Bowden, Charles 1945(?)-
BOWDEN, Charles 1945(?)-
PERSONAL: Born c. 1945.
ADDRESSES: Home—Tucson, AZ. Agent—c/o Harry N. Abrams, Inc., 100 Fifth Ave., New York, NY 10011.
CAREER: Writer. Reporter, Tucson Citizen, Tucson, AZ; editor, City Magazine, Tucson, AZ.
The Impact of Energy Development on Water Resources in Arid Lands: Literature Review and Annotated Bibliography, University of Arizona, Office of Arid Land Studies (Tucson, AZ), 1975.
Killing the Hidden Waters, University of Texas Press (Austin, TX), 1977.
(With Lew Kreinberg) Street Signs Chicago: Neighborhood and Other Illusions of Big City Life, foreword by William Appleman Williams, photographs by Richard Younker, Chicago Review Press (Chicago, IL), 1981.
Blue Desert (essays), University of Arizona Press (Tucson, AZ), 1986.
Frog Mountain Blues, photographs by Jack W. Dykinga, University of Arizona Press (Tucson, AZ), 1987.
Mezcal (autobiography), University of Arizona Press (Tucson, AZ), 1988.
Red Line, Norton (New York, NY), 1989.
Desierto: Memories of the Future, Norton (New York, NY), 1991.
The Sonoran Desert: Arizona, California, and Mexico, photographs by Jack W. Dykinga, Harry N. Abrams (New York, NY), 1992.
The Secret Forest, introduction by Paul S. Martin, photographs by Jack W. Dykinga, University of New Mexico Press (Albuquerque, NM), 1993.
(With Michael Binstein) Trust Me: Charles Keating and the Missing Billions, Random House (New York, NY), 1993.
Seasons of the Coyote: The Legend and Lore of an American Icon (essays), edited by Philip L. Harrison, HarperCollins (San Francisco, CA), 1994.
Blood Orchid: An Unnatural History of America, Random House (New York, NY), 1995.
Stone Canyons of the Colorado Plateau, photographs by Jack W. Dykinga, Harry N. Abrams (New York, NY), 1996.
Chihuahua: Pictures from the Edge (essays), photographs by Virgil Hancock, University of New Mexico Press (Albuquerque, NM), 1996.
Juarez: The Laboratory of Our Future, preface by Noam Chomsky, afterword by Eduardo Galeano, photographs by Javier Aguilar (and others), Aperture (New York, NY), 1998.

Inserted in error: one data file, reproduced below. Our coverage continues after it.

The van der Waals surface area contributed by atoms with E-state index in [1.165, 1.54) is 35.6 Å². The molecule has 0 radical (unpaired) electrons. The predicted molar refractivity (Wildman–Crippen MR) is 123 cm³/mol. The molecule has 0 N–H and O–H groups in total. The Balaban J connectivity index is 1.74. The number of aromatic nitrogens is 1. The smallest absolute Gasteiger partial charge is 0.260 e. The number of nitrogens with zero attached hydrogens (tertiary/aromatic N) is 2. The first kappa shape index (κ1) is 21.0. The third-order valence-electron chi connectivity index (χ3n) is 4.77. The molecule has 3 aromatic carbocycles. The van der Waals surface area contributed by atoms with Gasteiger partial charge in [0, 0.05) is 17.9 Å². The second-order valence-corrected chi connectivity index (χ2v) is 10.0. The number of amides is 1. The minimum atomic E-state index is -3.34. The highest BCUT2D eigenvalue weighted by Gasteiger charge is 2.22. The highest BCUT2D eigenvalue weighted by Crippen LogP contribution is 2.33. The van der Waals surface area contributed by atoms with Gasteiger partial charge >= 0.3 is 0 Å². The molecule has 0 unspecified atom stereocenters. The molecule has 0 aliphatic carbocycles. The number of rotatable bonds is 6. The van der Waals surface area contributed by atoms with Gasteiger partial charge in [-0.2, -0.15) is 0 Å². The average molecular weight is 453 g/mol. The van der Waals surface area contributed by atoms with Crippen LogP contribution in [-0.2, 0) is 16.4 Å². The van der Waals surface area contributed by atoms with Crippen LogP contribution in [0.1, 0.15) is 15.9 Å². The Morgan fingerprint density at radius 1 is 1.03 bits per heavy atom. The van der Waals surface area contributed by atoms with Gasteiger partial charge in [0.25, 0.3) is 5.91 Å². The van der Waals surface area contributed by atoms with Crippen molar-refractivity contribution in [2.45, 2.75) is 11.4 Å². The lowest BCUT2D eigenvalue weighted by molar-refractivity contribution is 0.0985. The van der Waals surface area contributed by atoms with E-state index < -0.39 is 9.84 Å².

(Author of essay) Julian D. Hayden, The Sierra Pinacate, photographs by Jack Dykinga, essay by Bernard L. Fontana, University of Arizona Press (Tucson, AZ), 1998.
Paul Dickerson, 1961-1997 (essay), American Fine Art (New York, NY), 2000.
Eugene Richards, Phaidon (New York, NY), 2001.
Blues for Cannibals: The Notes from Underground, North Point Press (New York, NY), 2002.
Down by the River: Drugs, Money, Murder, and Family, Simon & Schuster (New York, NY), 2002.
Work represented in anthologies, including The Best American Essays 1999, selected by Edward Hoagland, Houghton Mifflin (Boston, MA), 1999. Contributor to numerous periodicals, including Esquire, Harper's, and GQ.
SIDELIGHTS: Charles Bowden is a journalist and editor who has achieved renown as both an environmental writer and a critic of modern society. Killing the Hidden Waters is about the use of groundwater to irrigate agricultural projects in Arizona. In this work Bowden elucidates the dire consequences of this action which, by the mid-1970s, was drawing groundwater at more than ten times the rate at which it was being replaced. Bowden contrasts this use, or misuse, of groundwater with the practices of the Papago Indians, desert inhabitants who have managed to survive in the arid region without depleting the same groundwater supply.
Blue Desert, another of Bowden's earlier books, also presents various aspects of life in the American Southwest. This volume, which was published in 1986, includes essays on the decline of a mining community, jeopardized wildlife, questionable real-estate deals conducted between capitalists and the Papago, and the illegal immigration of Mexicans into the United States. David Graber, writing in Los Angeles Times Book Review,described Blue Desert as "painfully engaging" and added that Bowden "has written a series of vignettes about life in the Arizona desert which feels true the way something dark and austere feels true."
Frog Mountain Blues, a 1987 volume that Bowden produced in collaboration with photographer Jack W. Dykinga, addresses the relationship between the prospering city of Tucson and the desert and mountains that surround it. The book provides considerable background on the region's development, and discusses the environmental repercussions of that development. Bruce Brown, reviewing Frog Mountain Blues in Washington Post Book World, proclaimed Bowden's book "a personal and provocative work that entertains at almost every turn in the trail." Don Campbell, in his Los Angeles Times Book Review assessment, deemed Frog Mountain Blues "a beautifully written, handsomely illustrated love poem to a mountain range."